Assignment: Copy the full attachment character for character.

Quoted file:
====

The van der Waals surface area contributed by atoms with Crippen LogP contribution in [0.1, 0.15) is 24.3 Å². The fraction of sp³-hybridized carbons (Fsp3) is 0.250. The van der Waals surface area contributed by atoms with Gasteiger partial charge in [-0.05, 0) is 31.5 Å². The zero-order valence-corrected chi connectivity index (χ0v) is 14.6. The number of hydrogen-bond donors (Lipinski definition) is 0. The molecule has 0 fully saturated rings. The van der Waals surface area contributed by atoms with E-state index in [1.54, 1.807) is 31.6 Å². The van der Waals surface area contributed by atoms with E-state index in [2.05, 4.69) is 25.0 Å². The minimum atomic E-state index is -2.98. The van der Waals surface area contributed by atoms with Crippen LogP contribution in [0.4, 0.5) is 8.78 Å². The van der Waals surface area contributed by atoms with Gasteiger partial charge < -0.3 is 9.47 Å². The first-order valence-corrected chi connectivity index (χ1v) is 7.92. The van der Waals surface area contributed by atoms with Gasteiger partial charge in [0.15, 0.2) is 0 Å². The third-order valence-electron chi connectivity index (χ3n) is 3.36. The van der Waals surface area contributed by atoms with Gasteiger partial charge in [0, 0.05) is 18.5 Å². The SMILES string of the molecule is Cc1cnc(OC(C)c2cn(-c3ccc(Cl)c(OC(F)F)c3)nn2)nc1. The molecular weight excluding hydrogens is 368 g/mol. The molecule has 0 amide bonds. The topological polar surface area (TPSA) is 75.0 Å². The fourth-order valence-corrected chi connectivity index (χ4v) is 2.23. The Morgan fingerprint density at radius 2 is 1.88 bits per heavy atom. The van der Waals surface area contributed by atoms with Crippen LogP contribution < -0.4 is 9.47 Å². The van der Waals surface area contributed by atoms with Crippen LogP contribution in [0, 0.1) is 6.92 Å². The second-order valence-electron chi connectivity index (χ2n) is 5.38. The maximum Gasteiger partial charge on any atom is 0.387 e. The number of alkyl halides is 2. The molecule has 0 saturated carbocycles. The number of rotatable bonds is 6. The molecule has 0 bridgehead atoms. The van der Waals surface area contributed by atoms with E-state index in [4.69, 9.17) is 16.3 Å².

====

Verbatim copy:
The van der Waals surface area contributed by atoms with Crippen LogP contribution in [0.1, 0.15) is 24.3 Å². The fraction of sp³-hybridized carbons (Fsp3) is 0.250. The van der Waals surface area contributed by atoms with Gasteiger partial charge in [-0.05, 0) is 31.5 Å². The zero-order valence-corrected chi connectivity index (χ0v) is 14.6. The number of hydrogen-bond donors (Lipinski definition) is 0. The molecule has 0 fully saturated rings. The van der Waals surface area contributed by atoms with E-state index in [1.54, 1.807) is 31.6 Å². The van der Waals surface area contributed by atoms with E-state index in [2.05, 4.69) is 25.0 Å². The minimum atomic E-state index is -2.98. The van der Waals surface area contributed by atoms with Crippen LogP contribution in [0.4, 0.5) is 8.78 Å². The van der Waals surface area contributed by atoms with Gasteiger partial charge < -0.3 is 9.47 Å². The first-order valence-corrected chi connectivity index (χ1v) is 7.92. The van der Waals surface area contributed by atoms with Gasteiger partial charge in [0.15, 0.2) is 0 Å². The third-order valence-electron chi connectivity index (χ3n) is 3.36. The van der Waals surface area contributed by atoms with Gasteiger partial charge in [0, 0.05) is 18.5 Å². The SMILES string of the molecule is Cc1cnc(OC(C)c2cn(-c3ccc(Cl)c(OC(F)F)c3)nn2)nc1. The molecular weight excluding hydrogens is 368 g/mol. The molecule has 0 amide bonds. The topological polar surface area (TPSA) is 75.0 Å². The fourth-order valence-corrected chi connectivity index (χ4v) is 2.23. The Morgan fingerprint density at radius 2 is 1.88 bits per heavy atom. The van der Waals surface area contributed by atoms with Crippen LogP contribution < -0.4 is 9.47 Å². The van der Waals surface area contributed by atoms with Crippen LogP contribution in [0, 0.1) is 6.92 Å². The second-order valence-electron chi connectivity index (χ2n) is 5.38. The maximum Gasteiger partial charge on any atom is 0.387 e. The number of alkyl halides is 2. The molecule has 0 saturated carbocycles. The number of rotatable bonds is 6. The molecule has 0 bridgehead atoms. The van der Waals surface area contributed by atoms with E-state index in [4.69, 9.17) is 16.3 Å².